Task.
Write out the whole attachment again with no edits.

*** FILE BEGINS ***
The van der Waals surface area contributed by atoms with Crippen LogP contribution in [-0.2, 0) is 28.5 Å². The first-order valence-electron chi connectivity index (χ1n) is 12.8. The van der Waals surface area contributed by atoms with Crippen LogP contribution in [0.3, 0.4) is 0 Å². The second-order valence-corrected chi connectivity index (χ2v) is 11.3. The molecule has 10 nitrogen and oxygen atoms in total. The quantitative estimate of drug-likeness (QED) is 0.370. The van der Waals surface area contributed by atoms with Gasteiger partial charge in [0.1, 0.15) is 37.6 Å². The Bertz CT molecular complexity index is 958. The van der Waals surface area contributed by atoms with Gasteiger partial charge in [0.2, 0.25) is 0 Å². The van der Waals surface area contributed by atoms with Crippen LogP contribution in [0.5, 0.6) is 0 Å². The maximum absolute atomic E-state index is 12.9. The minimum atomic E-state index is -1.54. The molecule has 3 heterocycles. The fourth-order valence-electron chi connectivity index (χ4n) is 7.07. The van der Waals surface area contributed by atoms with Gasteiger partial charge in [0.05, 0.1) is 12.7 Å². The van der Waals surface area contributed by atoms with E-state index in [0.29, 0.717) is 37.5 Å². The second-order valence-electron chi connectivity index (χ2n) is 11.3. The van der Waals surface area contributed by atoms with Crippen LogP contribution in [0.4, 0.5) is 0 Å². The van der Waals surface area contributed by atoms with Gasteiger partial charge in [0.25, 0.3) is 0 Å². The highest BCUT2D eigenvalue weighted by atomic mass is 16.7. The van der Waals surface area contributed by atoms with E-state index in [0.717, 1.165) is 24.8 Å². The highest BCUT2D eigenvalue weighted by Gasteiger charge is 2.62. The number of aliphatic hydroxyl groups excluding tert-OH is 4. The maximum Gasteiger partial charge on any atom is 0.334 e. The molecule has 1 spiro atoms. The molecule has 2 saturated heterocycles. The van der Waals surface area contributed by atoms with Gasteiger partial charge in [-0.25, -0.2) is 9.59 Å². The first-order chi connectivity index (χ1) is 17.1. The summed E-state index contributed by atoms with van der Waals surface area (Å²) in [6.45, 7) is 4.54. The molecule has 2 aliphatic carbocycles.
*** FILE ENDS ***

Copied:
The van der Waals surface area contributed by atoms with Crippen LogP contribution in [-0.2, 0) is 28.5 Å². The first-order valence-electron chi connectivity index (χ1n) is 12.8. The van der Waals surface area contributed by atoms with Crippen LogP contribution in [0.3, 0.4) is 0 Å². The second-order valence-corrected chi connectivity index (χ2v) is 11.3. The molecule has 10 nitrogen and oxygen atoms in total. The quantitative estimate of drug-likeness (QED) is 0.370. The van der Waals surface area contributed by atoms with Gasteiger partial charge in [0.1, 0.15) is 37.6 Å². The Bertz CT molecular complexity index is 958. The van der Waals surface area contributed by atoms with Gasteiger partial charge in [0.2, 0.25) is 0 Å². The van der Waals surface area contributed by atoms with Crippen LogP contribution in [0.5, 0.6) is 0 Å². The maximum absolute atomic E-state index is 12.9. The minimum atomic E-state index is -1.54. The molecule has 3 heterocycles. The fourth-order valence-electron chi connectivity index (χ4n) is 7.07. The van der Waals surface area contributed by atoms with Gasteiger partial charge in [0.05, 0.1) is 12.7 Å². The van der Waals surface area contributed by atoms with E-state index in [0.29, 0.717) is 37.5 Å². The second-order valence-electron chi connectivity index (χ2n) is 11.3. The van der Waals surface area contributed by atoms with Crippen LogP contribution in [0.4, 0.5) is 0 Å². The van der Waals surface area contributed by atoms with Gasteiger partial charge in [0.25, 0.3) is 0 Å². The highest BCUT2D eigenvalue weighted by atomic mass is 16.7. The van der Waals surface area contributed by atoms with E-state index in [0.717, 1.165) is 24.8 Å². The highest BCUT2D eigenvalue weighted by Gasteiger charge is 2.62. The number of aliphatic hydroxyl groups excluding tert-OH is 4. The maximum Gasteiger partial charge on any atom is 0.334 e. The molecule has 1 spiro atoms. The molecule has 2 saturated heterocycles. The van der Waals surface area contributed by atoms with Gasteiger partial charge in [-0.25, -0.2) is 9.59 Å². The first-order chi connectivity index (χ1) is 17.1. The summed E-state index contributed by atoms with van der Waals surface area (Å²) in [6.45, 7) is 4.54. The molecule has 2 aliphatic carbocycles.